When Steven and Allison Howard saw a post on social media, a friend wistfully wishing someone would host an online potlatch, the couple never thought in a million years that it would be them to do it.
“We thought it was crazy and we giggled about it,” said Allison.
But after talking it over along with a little pressure from a friend, the couple decided to go ahead with a live-streaming potlatch.
Allison is a social development worker for Tla-o-qui-aht First Nation while Steven works in maintenance at Best Western Tin Wis Resort. The couple lives at Ty-Histanis, near Tofino.
“We are First Nation people. We love to hug, to be amongst family,” said Steven.
He went on to say that without the ability to gather, to be together because of the pandemic, people are starting to suffer. He said he believed that people are beginning to struggle again with alcohol and drugs because they miss being together.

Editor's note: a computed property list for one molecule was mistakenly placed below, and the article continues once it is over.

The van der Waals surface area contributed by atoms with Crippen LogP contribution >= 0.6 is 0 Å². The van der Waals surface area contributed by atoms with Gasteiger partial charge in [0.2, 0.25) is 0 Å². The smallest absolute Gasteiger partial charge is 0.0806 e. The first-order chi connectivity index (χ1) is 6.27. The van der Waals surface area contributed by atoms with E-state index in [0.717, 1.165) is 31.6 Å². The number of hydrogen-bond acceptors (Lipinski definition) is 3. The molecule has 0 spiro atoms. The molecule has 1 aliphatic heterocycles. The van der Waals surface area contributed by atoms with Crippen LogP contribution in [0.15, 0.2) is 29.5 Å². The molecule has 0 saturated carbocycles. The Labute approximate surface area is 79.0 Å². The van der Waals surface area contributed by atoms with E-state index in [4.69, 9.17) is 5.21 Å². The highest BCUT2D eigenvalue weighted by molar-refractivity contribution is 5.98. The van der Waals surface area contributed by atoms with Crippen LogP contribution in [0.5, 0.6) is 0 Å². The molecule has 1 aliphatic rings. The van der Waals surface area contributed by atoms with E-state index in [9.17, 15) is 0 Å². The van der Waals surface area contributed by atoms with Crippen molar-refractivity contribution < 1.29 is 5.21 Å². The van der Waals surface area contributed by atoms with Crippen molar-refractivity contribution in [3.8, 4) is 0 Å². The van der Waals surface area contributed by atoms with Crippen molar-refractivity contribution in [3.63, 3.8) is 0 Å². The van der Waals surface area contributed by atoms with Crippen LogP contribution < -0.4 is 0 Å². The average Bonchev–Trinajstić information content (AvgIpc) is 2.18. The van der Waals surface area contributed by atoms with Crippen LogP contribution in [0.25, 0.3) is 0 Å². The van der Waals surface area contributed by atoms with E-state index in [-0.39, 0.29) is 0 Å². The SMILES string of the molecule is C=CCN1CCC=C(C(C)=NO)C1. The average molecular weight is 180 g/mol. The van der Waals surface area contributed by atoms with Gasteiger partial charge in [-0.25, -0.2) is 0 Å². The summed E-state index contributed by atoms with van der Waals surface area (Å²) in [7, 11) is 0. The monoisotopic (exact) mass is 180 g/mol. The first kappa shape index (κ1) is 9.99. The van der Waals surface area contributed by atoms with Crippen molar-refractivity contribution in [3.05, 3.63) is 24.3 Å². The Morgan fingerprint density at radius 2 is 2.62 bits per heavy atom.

“Our grandfathers used to say singing and dancing is medicine for us; music calms our minds,” said Steven.
Allison posted the event on Facebook called Oo’ii Healing Potlatch Online. The English word for Oo’ii is medicine. The post was made Nov. 25 and has over 600 attendees signed up to watch in just two days.
The event will start at 11 a.m. on Saturday Nov. 28.
Allison says she and her daughter will dance while Steve and their son drum.
“We will introduce ourselves and open the floor at noon.”
The potlatch is set up in 30-minute segments with people signing up to go live with performances. Only two time slots were left as of Friday evening.
“People from Mowachaht/Muchalaht, Ka:'yu:'k't'h'/Che:k'tles7et'h', Tseshaht, Ditidaht, Tla-o-qui-aht and Huu-ay-aht signed up,” said Allison, adding that they will each go live while the audience sits back and watches.
“At the end of it all Steven and I will close with one of our songs,” said Allison.
“It’s a small step, maybe it will lead to a movement,” added Steven.
The event can be seen at https://www.facebook.com/events/66738138049279